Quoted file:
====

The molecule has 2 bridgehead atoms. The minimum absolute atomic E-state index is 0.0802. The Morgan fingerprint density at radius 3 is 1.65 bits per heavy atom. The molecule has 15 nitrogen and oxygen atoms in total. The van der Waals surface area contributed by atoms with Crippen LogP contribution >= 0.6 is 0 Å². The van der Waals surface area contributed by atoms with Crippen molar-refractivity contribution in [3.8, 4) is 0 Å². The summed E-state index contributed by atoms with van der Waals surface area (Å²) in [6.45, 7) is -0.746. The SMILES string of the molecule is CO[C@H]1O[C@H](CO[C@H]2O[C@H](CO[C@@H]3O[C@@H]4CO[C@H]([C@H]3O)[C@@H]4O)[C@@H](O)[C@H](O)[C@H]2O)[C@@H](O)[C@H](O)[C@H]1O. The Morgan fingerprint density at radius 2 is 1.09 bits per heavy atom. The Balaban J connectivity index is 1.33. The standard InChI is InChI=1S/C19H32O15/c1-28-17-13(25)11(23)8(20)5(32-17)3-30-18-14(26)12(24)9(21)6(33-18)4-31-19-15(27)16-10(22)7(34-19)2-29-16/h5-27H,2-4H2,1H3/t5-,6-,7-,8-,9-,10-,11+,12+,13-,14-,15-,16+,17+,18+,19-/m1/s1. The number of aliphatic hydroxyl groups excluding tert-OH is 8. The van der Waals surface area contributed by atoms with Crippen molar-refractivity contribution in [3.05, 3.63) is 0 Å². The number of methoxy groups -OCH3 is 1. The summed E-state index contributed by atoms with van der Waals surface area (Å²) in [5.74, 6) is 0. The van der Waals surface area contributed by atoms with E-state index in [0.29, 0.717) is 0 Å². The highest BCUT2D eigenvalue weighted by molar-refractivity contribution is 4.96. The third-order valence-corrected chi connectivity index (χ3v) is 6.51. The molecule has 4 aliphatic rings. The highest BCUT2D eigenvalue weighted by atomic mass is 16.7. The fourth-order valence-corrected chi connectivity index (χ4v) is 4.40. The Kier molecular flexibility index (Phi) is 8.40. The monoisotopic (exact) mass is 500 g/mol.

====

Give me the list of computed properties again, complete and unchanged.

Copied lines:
The molecule has 2 bridgehead atoms. The minimum absolute atomic E-state index is 0.0802. The Morgan fingerprint density at radius 3 is 1.65 bits per heavy atom. The molecule has 15 nitrogen and oxygen atoms in total. The van der Waals surface area contributed by atoms with Crippen LogP contribution >= 0.6 is 0 Å². The van der Waals surface area contributed by atoms with Crippen molar-refractivity contribution in [3.8, 4) is 0 Å². The summed E-state index contributed by atoms with van der Waals surface area (Å²) in [6.45, 7) is -0.746. The SMILES string of the molecule is CO[C@H]1O[C@H](CO[C@H]2O[C@H](CO[C@@H]3O[C@@H]4CO[C@H]([C@H]3O)[C@@H]4O)[C@@H](O)[C@H](O)[C@H]2O)[C@@H](O)[C@H](O)[C@H]1O. The Morgan fingerprint density at radius 2 is 1.09 bits per heavy atom. The Balaban J connectivity index is 1.33. The standard InChI is InChI=1S/C19H32O15/c1-28-17-13(25)11(23)8(20)5(32-17)3-30-18-14(26)12(24)9(21)6(33-18)4-31-19-15(27)16-10(22)7(34-19)2-29-16/h5-27H,2-4H2,1H3/t5-,6-,7-,8-,9-,10-,11+,12+,13-,14-,15-,16+,17+,18+,19-/m1/s1. The number of aliphatic hydroxyl groups excluding tert-OH is 8. The van der Waals surface area contributed by atoms with Crippen molar-refractivity contribution in [3.05, 3.63) is 0 Å². The number of methoxy groups -OCH3 is 1. The summed E-state index contributed by atoms with van der Waals surface area (Å²) in [5.74, 6) is 0. The van der Waals surface area contributed by atoms with E-state index in [0.29, 0.717) is 0 Å². The highest BCUT2D eigenvalue weighted by molar-refractivity contribution is 4.96. The third-order valence-corrected chi connectivity index (χ3v) is 6.51. The molecule has 4 aliphatic rings. The highest BCUT2D eigenvalue weighted by atomic mass is 16.7. The fourth-order valence-corrected chi connectivity index (χ4v) is 4.40. The Kier molecular flexibility index (Phi) is 8.40. The monoisotopic (exact) mass is 500 g/mol.